For a fully animated feature film made on such a small budget (a mere $2 million), one might not expect even the slimmest electronic press kit coverage given the time and financial constraints. So it’s a great surprise that Indican have included a small helping of bonus content that bolsters Sealed With A Kiss’ appearance on disc. The anamorphic, but non-enhanced 16:9 main menu, seemingly specially animated by Nibbelink for this release, is a little clunky (the same, non-skippable animated intro repeats whenever one returns to the front page), but fun, and lends the title an added gloss. For the purposes of this review, I’ve stretched out the intended 16:9 frames, but anamorphic enhancement is otherwise not automatically selected (a fault with Indican’s mastering, see below).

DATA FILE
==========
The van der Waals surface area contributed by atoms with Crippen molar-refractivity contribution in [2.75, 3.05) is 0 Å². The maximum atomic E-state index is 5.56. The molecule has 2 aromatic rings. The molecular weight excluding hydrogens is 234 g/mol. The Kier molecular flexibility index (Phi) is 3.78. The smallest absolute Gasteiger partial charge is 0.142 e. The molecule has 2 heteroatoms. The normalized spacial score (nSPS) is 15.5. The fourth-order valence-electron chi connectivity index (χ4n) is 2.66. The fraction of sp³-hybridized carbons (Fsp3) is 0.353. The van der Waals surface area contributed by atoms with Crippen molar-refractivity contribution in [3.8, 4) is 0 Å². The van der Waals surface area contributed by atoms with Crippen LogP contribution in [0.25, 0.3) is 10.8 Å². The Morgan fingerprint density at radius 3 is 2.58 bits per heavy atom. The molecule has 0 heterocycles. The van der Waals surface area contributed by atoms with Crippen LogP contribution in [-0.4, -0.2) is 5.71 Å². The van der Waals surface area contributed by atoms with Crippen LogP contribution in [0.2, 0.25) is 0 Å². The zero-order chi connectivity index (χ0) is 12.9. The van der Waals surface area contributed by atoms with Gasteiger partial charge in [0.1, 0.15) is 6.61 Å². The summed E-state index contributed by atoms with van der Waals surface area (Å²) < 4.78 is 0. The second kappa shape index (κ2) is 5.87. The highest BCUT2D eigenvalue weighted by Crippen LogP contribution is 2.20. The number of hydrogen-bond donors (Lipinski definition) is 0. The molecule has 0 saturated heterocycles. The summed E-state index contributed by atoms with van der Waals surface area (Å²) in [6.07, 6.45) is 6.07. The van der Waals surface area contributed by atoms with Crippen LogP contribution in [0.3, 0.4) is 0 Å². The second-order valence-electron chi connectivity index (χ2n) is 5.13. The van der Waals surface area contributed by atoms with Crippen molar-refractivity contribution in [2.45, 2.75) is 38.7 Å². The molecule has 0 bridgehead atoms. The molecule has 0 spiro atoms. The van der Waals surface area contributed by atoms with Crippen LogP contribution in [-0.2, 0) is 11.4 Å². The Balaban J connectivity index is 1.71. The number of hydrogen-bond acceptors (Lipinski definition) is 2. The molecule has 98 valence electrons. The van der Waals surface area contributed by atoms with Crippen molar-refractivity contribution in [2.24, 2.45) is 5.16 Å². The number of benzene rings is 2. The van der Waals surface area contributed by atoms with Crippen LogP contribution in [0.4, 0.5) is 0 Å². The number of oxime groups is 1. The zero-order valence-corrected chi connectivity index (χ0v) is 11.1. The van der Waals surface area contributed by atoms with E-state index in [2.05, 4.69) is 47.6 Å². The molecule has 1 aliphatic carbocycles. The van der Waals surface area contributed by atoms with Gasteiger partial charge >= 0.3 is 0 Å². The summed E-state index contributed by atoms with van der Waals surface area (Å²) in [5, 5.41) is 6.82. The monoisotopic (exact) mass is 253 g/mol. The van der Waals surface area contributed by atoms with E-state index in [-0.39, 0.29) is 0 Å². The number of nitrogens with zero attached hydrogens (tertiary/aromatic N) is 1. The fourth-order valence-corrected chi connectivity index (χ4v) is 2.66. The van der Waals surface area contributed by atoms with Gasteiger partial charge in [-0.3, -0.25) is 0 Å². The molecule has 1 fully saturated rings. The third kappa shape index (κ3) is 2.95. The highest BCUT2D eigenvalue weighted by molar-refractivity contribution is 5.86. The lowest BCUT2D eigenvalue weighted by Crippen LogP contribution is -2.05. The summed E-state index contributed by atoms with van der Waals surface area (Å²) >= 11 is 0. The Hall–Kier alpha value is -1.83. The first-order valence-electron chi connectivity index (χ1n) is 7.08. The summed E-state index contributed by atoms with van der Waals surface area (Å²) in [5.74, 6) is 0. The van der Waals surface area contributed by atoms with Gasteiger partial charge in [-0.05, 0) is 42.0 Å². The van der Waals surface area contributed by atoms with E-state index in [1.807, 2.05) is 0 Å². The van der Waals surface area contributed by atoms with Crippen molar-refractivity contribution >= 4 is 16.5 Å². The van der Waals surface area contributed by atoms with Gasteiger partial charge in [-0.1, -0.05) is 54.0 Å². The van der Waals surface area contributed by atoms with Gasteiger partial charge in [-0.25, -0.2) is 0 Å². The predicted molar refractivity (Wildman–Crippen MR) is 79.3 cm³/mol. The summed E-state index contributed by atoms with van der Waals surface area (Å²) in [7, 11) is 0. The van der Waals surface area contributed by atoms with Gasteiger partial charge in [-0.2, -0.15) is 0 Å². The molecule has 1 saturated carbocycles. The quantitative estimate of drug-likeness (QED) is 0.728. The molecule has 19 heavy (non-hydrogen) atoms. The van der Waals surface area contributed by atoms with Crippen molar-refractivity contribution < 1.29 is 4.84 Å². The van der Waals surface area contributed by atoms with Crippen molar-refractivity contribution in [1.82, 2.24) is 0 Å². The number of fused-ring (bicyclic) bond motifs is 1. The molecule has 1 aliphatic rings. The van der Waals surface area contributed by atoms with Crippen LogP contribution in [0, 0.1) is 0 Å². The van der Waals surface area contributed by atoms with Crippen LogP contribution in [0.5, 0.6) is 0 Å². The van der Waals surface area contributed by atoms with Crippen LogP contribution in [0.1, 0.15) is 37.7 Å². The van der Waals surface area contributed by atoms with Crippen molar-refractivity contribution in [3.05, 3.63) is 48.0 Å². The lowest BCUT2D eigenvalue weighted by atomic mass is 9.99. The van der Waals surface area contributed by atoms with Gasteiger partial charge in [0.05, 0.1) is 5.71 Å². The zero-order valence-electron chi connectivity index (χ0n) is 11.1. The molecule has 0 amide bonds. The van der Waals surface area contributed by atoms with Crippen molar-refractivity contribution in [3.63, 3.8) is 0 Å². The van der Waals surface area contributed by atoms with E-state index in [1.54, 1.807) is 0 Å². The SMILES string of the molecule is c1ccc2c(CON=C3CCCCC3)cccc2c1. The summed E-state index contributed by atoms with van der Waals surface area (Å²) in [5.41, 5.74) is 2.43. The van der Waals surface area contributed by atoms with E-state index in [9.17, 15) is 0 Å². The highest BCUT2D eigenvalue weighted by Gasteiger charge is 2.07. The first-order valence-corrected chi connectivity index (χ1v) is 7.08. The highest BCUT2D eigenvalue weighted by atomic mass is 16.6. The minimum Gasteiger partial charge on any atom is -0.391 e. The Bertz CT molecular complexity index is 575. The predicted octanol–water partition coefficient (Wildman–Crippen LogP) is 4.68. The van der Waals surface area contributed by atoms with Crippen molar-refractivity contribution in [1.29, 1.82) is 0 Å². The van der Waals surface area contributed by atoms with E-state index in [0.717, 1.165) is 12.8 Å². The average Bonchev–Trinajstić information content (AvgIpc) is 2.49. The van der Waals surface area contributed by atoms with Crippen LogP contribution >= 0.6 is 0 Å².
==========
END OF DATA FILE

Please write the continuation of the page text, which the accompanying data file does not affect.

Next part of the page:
The meatiest of the extras is a The Making Of…Romeo & Juliet: Sealed With A Kiss featurette. Actually, this is less a look behind-the-scenes on the animating of the movie and more of a trip into the sound recording booth, as we see the Nibbelinks and assorted cast members vocalising with clear spirit. There isn’t really any structure to the six-minute piece, but corresponding shots from the completed movie are intercut with sometimes grainy DV and VHS footage of the cast in action. More than anything, this provides a fun look at the performers behind the characters, as well as hints on where that sound distortion might have been introduced along the way (audio tech heads will see what’s what here). There’s some footage of Phil animating the movie on a digital tablet and some informative narration on the methods it was outputted and cut on film, closing with a fun outtake of the kids performing the final line of the Prince’s signature song.